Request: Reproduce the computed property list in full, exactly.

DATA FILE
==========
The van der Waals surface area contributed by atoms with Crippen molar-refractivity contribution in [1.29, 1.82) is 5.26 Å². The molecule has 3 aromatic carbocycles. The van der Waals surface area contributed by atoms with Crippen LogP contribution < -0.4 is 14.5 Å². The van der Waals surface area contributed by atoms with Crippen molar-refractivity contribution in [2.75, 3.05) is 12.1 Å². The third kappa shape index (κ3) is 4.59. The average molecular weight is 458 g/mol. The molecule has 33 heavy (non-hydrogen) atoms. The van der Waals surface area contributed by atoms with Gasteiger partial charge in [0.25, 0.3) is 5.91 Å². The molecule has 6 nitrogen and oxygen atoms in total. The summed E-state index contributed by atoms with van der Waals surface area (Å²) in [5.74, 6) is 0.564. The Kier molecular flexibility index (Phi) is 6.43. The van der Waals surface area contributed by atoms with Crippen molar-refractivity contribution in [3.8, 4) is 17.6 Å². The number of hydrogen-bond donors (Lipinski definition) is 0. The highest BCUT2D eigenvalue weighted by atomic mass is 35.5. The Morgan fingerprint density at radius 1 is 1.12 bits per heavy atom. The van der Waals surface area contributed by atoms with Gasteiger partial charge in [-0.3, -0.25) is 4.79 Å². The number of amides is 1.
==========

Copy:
The van der Waals surface area contributed by atoms with Crippen molar-refractivity contribution in [1.29, 1.82) is 5.26 Å². The molecule has 3 aromatic carbocycles. The van der Waals surface area contributed by atoms with Crippen LogP contribution < -0.4 is 14.5 Å². The van der Waals surface area contributed by atoms with Crippen molar-refractivity contribution in [2.75, 3.05) is 12.1 Å². The third kappa shape index (κ3) is 4.59. The average molecular weight is 458 g/mol. The molecule has 33 heavy (non-hydrogen) atoms. The van der Waals surface area contributed by atoms with Gasteiger partial charge in [0.25, 0.3) is 5.91 Å². The molecule has 6 nitrogen and oxygen atoms in total. The summed E-state index contributed by atoms with van der Waals surface area (Å²) in [5.74, 6) is 0.564. The Kier molecular flexibility index (Phi) is 6.43. The van der Waals surface area contributed by atoms with Crippen molar-refractivity contribution in [3.8, 4) is 17.6 Å². The number of hydrogen-bond donors (Lipinski definition) is 0. The highest BCUT2D eigenvalue weighted by atomic mass is 35.5. The Morgan fingerprint density at radius 1 is 1.12 bits per heavy atom. The van der Waals surface area contributed by atoms with Gasteiger partial charge in [-0.3, -0.25) is 4.79 Å². The number of amides is 1.